I now agree. Thank you.

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Replying to mail.taxperfect.co.uk:
By Duggimon
14th Oct 2019 14:25

Your understanding is fine as far as it goes but as I posted above, moving into a house you already intend to sell means it is not your PPR and any attempt to claim otherwise is up for challenge by HMRC.

The new legislation is not to stop this tax "planning" (evasion) but to remove the need to challenge it case by case.

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Replying to Duggimon:
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By mail.taxperfect.co.uk
14th Oct 2019 14:46

Duggimon wrote:

Your understanding is fine as far as it goes but as I posted above, moving into a house you already intend to sell means it is not your PPR and any attempt to claim otherwise is up for challenge by HMRC.

The new legislation is not to stop this tax "planning" (evasion) but to remove the need to challenge it case by case.

Thanks. So, following this through, there wouldn't be a problem if a) the property was originally acquired for occupation, rather than investment, and b) they didn't move in with the (already) intention of selling?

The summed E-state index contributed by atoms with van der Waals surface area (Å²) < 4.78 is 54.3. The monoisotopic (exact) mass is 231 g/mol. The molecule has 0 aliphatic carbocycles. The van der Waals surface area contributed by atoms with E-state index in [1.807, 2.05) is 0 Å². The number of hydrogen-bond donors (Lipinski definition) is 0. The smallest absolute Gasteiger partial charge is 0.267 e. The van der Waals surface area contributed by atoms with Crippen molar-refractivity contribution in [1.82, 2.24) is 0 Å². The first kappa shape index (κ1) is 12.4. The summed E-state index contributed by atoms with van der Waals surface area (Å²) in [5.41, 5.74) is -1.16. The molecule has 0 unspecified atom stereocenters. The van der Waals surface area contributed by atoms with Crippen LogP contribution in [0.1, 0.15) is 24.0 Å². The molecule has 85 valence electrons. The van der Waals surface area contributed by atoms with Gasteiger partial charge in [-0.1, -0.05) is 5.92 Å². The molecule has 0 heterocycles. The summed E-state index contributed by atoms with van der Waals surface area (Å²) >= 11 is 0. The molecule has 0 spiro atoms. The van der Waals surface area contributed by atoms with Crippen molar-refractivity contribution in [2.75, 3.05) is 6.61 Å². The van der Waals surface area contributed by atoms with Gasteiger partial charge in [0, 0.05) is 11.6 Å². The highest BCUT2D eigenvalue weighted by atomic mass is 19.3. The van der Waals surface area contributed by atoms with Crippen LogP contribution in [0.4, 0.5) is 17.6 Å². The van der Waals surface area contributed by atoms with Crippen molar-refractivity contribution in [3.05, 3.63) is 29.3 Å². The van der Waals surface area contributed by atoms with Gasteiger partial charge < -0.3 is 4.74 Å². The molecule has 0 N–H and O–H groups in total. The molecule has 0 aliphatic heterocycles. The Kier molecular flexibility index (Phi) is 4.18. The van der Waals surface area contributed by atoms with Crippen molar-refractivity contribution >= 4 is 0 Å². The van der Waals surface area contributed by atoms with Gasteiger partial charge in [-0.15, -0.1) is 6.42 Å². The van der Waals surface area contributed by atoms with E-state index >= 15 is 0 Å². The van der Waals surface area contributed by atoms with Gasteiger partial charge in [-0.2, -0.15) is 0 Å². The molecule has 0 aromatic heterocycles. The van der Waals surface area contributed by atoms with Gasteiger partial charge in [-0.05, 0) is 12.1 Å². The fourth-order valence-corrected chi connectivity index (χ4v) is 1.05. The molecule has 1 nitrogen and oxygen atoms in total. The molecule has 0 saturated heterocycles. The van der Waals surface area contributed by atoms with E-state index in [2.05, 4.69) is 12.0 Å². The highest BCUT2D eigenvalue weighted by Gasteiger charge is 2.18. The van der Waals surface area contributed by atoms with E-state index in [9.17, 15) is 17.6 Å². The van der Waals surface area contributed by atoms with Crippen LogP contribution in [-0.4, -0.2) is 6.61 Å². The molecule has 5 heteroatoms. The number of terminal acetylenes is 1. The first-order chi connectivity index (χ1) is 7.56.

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Replying to mail.taxperfect.co.uk:
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By Justin Bryant
14th Oct 2019 17:50

That is more or less correct as explained on this forum many, many times before (if you do a search you'll see) and well done for suffering these fools gladly.

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Replying to Justin Bryant:
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By Tax Dragon
14th Oct 2019 17:59

Honestly, Justin, if folk only commented here when they'd read the whole of every case, finance act and proposed change and understood them all perfectly, no-one (including you) would ever say anything.

There's a strong case for saying the forum would be all the better for it, but that's another story :-) [... and it wouldn't be a forum then, would it?]

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Replying to Justin Bryant:
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By mail.taxperfect.co.uk
15th Oct 2019 09:51

Justin Bryant wrote:

That is more or less correct as explained on this forum many, many times before (if you do a search you'll see) and well done for suffering these fools gladly.

Not quite sure I understand your reference to "fools" but thanks anyway.

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Replying to mail.taxperfect.co.uk:
Hallerud at Easter
By DJKL
15th Oct 2019 10:21

A Team reference, perhaps?